|Chair: Sandra Moniaga
|14:15||1) Willem van der Muur (PhD candidate at Van Vollenhoven Institute, Leiden University) Adat community advocacy and the legislation hype: Rural justice or strengthening state control?|
|14:30||2) Micah Fisher (PhD candidate in the Geography Department at the University of Hawai‘i at Mānoa) – Through the Looking Glass of the Adat Movement: A Land and Livelihoods Perspective from Kajang|
|14:45||3) Laure d’Hondt (PhD candidate at Van Vollenhoven Institute, Leiden University) – Transforming adat identity and how adat-based claims can trigger conflict within communities|
|15:00||4) Yance Arizona (PhD candidate at Van Vollenhoven Institute, Leiden University) – Being Masyarakat Adat, Becoming Citizens: The articulation of indigenous identity of the To Marena in Central Sulawesi|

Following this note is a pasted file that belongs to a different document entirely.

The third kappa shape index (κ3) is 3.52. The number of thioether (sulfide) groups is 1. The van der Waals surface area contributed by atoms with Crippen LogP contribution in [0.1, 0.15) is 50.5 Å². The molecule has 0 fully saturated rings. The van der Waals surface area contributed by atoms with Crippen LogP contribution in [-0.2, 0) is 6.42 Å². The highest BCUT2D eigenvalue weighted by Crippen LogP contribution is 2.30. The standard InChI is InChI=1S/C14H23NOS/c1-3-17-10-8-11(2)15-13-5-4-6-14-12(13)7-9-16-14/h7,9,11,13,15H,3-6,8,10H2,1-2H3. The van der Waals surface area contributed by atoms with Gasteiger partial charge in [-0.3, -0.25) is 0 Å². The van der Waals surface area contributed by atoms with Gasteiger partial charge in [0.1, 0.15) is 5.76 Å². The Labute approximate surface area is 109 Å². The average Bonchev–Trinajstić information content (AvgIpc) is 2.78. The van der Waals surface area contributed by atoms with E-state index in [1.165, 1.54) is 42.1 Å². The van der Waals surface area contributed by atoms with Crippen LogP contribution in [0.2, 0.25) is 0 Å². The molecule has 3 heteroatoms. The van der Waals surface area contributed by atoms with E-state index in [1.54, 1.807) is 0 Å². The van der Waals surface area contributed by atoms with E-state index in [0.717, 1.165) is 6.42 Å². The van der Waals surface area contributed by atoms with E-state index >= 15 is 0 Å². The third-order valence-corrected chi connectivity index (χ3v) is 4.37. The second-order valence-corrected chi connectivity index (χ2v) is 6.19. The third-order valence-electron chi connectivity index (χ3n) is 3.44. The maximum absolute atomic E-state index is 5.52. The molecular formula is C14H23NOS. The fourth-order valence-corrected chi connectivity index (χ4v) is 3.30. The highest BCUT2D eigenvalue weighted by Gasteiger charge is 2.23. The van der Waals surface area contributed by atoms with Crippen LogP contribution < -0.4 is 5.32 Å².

|15:15||5) Muki Wicaksono (Junior researcher at Epistema Institute) – Beyond the Legal Text Recognition of Adat Forests in Kerinci District|
|15:30 – 16:00||Discussion|
|16:00 – 16:15||Coffee break|
|16:15 – 18:15||Panel 4: Adat institutions and local politics|
|Chair: Riwanto Tirtosudarmo|
|16:30||1) Tody Samitha (lecturer of Adat Law at the Faculty of Law of Universitas Gadjah Mada) – 2 years of the Village Act: Are there any odds remaining for the establishment of ‘Adat village’?|
|16:45||2) Elizabeth Lubis (junior Researcher JSSP) – The roles of the Sumbawa Sultanate, local government and local adat institutions under a regional regulation|
|17:00||3) Veronika Kusumaryati (PhD candidate at the Department of Anthropology at Harvard University) – Adat Institutionalization and the Quest for Independence in West Papua|